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tips for all

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Jun 23, 2006
Area C
How to stop a train in an emergency

Here's some information that I thought I'd share with everyone, since
we had an incident here in Ventura County, CA that ended up on a hot
rail. A pickup and a sedan collided, with 3 patients, 1 critical
airlifted out. This section of track owned by the Union Pacific
Railroad, has Metrolink, the Amtrak Surfliner, the Coast Starlight,
and UP Freight on it. They were lucky that they got the Metrolink
stopped in time, since the track speed in that area is 79 mph.

This comes from the General Code of Operating Rules (GCOR), which is a
common set of rules that all railroads must follow. The BNSF publishes
a .PDF and .PDB version of the rules, so you can read them online.
Additional information comes from a lecture by Ernie Sirotek, Jr.,
Chemical Transportation Safety Manager for the UPRR out of Oakland,


#1: Immediately call the railroad's operation center and inform them
that you have an incident on the tracks. Give them a mile post number,
block name or crossing name. Crossings have milepost numbers and
contact numbers painted or attached to them. Tell them that you are
sending flagmen out to protect the incident.

#2: Send a firefighter or LEO out 2 miles in each direction from the
incident. Make sure they have a minimum of 6 fusees, a red flag (if
possible) and a method of communicating with personnel at the

#3: Have the FF/LEO (now called a flagman) drop a lit fusee in the
center of the tracks at their location, and keep a fusee lit for the
duration of the incident. A lit fusee in the gauge is an indication
for any train to stop immediately.

#4: The flagman needs to stand 6' from the tracks on the left side of
the tracks with back to the incident watching for trains. When the
flagman sees an approaching train, he needs to begin waving his
outstretched arm or flag from above his head to his side in a 180
degree arc. This signal should be continued until it is acknowledged
by 2 short blasts of the whistle, or by verbal confirmation with the

GCOR 5.3.5 states that an engineer must obtain a thorough explanation
from the flagman before proceeding through a stop signal.

GCOR 5.4.7 states that a train must not pass a red light or red flag
placed in the gauge until "removed by an employee of the class that
placed it", which generally means the person who placed it.

#5: When the incident has cleared from the tracks, inform the
railroad's operations center that you have cleared the area. If there
is damage to the tracks, ties or roadbed, inform them so they can send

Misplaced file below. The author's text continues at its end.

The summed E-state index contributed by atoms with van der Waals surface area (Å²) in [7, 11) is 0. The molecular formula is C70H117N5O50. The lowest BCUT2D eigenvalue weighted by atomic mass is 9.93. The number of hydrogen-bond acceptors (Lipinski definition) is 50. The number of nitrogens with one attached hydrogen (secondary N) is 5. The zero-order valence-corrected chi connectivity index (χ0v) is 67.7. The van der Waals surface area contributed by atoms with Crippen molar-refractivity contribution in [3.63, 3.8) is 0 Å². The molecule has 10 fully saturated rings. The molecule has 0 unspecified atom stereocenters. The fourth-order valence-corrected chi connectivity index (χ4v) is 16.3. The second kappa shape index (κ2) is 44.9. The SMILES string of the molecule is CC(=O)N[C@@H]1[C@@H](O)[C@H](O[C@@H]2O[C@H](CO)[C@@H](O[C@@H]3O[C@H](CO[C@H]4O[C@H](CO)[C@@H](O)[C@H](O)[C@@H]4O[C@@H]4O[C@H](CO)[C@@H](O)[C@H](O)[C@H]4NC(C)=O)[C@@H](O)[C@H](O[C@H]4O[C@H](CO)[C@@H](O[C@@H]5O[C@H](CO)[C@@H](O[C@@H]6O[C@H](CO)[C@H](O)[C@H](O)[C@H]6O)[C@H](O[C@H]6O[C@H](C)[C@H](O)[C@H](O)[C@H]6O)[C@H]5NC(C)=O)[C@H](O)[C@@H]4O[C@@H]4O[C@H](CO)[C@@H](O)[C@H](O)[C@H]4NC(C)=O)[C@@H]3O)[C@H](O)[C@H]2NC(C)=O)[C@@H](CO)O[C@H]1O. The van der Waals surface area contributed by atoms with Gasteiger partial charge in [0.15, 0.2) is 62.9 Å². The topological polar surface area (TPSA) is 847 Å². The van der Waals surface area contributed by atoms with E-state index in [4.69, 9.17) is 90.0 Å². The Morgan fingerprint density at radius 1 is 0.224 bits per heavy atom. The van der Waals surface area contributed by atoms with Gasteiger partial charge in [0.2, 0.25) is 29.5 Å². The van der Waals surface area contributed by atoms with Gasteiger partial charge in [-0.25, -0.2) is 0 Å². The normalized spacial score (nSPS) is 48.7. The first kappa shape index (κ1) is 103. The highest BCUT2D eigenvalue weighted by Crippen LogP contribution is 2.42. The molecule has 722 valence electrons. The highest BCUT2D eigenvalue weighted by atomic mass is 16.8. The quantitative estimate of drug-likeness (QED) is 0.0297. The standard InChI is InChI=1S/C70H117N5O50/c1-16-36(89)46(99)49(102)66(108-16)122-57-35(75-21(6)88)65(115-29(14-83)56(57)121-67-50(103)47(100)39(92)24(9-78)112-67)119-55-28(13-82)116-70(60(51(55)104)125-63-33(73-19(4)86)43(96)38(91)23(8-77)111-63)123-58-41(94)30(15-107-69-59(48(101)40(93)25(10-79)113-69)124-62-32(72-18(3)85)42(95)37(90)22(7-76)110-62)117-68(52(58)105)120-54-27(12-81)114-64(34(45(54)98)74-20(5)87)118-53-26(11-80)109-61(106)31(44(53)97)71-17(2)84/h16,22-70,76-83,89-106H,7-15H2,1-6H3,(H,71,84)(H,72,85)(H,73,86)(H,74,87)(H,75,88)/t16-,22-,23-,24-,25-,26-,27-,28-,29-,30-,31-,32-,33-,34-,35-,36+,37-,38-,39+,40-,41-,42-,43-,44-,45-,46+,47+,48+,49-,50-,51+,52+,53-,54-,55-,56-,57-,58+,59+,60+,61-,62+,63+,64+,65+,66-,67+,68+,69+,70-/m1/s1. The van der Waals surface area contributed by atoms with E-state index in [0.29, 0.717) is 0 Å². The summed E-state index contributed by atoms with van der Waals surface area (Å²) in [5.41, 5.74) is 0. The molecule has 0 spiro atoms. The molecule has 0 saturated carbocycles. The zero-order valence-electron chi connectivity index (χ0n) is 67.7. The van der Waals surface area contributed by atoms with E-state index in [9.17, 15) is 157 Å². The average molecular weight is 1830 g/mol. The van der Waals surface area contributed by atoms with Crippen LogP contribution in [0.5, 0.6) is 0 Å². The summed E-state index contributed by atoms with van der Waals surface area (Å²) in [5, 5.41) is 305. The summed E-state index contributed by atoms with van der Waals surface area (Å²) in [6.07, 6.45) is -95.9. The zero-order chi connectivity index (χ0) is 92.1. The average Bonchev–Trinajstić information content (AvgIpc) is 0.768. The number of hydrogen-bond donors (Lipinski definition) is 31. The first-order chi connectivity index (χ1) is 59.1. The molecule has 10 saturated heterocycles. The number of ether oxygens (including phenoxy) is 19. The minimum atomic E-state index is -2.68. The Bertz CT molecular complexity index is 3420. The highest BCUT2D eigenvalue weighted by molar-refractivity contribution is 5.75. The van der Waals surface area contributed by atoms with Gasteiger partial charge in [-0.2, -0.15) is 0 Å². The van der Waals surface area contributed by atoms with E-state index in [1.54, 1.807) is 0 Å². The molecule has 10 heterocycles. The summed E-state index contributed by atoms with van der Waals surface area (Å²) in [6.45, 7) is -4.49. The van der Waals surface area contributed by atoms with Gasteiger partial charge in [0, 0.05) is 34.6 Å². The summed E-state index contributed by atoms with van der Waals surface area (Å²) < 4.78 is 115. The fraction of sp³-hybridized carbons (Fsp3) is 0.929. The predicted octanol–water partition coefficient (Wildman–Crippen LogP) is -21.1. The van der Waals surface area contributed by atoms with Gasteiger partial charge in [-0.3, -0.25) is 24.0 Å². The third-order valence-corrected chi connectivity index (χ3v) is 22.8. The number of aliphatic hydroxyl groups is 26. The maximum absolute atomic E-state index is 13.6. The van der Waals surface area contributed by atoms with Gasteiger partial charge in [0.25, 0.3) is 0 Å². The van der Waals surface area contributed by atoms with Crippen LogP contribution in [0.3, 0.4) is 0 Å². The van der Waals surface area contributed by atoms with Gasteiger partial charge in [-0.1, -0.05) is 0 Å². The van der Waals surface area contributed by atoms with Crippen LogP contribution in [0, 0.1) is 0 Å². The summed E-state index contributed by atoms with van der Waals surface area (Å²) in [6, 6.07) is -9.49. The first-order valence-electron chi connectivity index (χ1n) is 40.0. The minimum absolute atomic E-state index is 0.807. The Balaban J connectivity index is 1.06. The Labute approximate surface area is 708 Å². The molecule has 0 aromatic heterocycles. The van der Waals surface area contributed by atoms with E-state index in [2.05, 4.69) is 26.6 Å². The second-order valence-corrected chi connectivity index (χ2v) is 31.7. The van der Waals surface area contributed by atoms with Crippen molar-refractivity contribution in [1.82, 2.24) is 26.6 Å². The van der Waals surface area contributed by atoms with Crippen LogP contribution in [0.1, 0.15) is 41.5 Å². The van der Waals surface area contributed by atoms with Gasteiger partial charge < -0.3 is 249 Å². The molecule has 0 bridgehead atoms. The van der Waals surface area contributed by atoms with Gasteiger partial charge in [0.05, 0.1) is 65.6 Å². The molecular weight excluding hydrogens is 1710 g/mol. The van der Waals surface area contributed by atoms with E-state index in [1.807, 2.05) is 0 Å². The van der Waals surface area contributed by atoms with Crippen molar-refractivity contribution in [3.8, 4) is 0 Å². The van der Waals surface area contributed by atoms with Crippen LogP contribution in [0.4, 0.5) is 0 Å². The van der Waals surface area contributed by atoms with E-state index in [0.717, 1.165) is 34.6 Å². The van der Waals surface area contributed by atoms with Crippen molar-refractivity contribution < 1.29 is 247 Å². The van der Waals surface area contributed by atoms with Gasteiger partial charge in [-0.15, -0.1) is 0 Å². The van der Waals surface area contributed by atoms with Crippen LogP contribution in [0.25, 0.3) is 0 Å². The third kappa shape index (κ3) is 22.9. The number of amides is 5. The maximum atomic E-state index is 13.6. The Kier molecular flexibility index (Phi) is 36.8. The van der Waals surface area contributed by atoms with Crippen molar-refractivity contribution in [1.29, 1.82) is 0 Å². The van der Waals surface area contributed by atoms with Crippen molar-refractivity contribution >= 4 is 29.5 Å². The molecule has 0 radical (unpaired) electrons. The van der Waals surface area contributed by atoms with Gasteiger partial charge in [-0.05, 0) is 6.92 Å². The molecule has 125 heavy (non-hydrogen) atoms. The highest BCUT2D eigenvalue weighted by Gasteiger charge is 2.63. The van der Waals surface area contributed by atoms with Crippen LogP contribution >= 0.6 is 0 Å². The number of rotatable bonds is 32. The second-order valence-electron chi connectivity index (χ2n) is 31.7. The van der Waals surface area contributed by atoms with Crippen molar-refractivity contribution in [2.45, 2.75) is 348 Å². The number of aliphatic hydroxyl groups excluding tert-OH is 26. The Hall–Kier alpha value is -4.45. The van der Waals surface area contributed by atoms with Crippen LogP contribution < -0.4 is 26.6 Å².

out a crew to repair the damage.

If the damage to the tracks is severe enough to cause damage to the
rail equipment, inform them so that they can move the trains away from
the damaged section until a crew can be brought in. This includes
spread or pinched gauge, bent rail, rail pushed out of parallel,
damaged crown (top load-bearing surface) of the rail, or more than 3
damaged ties in a row.

I hope this helps those of you that have tracks going through your
response area.


Jan 6, 2004
Hamilton, ON
Hmm...is that reprinted from the Whacker Handbook?

Seriously, as a member of the general public, calling 911 and assisting as best as you can at the scene until the professionals show up should be a) common knowledge and hopefully human nature and b) all you should concern yourself with.

I tell you what, I'm not going to go looking for the number of the railroad's operations centre in a situation like that...that's what 911 is for.


Silent Key Jan. 14, 2012
May 11, 2002
Eclipse, Virginia
If what Landon wrote is policy, the Engineer expects to see this signal (flare and/or red flag waving) in the event this scenario happens. Of course, 911 will be doing what it can to contact the proper railroad officials, but the public will not forgive the untrained department which failed to do what it could to prevent a train from hitting a school bus laying on it's side at a RR crossing with 40 injured kids inside.

Folks, if you have RR xings in your jurisdiction, your department should have this situation in the training syllabus.


Aug 6, 2004
Upstate New York


Thank you for posting.

I live about a mile away from a major railroad crossing and three miles away from a secondary crossing. As such - and unfortunately - incidents do occur on or near the tracks and/or crossings (ATV vs train, stuck gate, car/truck testing the laws of physics, suicides, etc) on a fairly 'routine' basis. Obviously, very sad stuff and much of it preventable. Actually, there is nothing really 'routine' about it. :(

Anyways, the local police and fire officials do seem to follow to the items you outlined, especially bullet items 1 and 2, as part of their incident response. They may/probably follow the other items, but I can only confirm the first two via monitoring.

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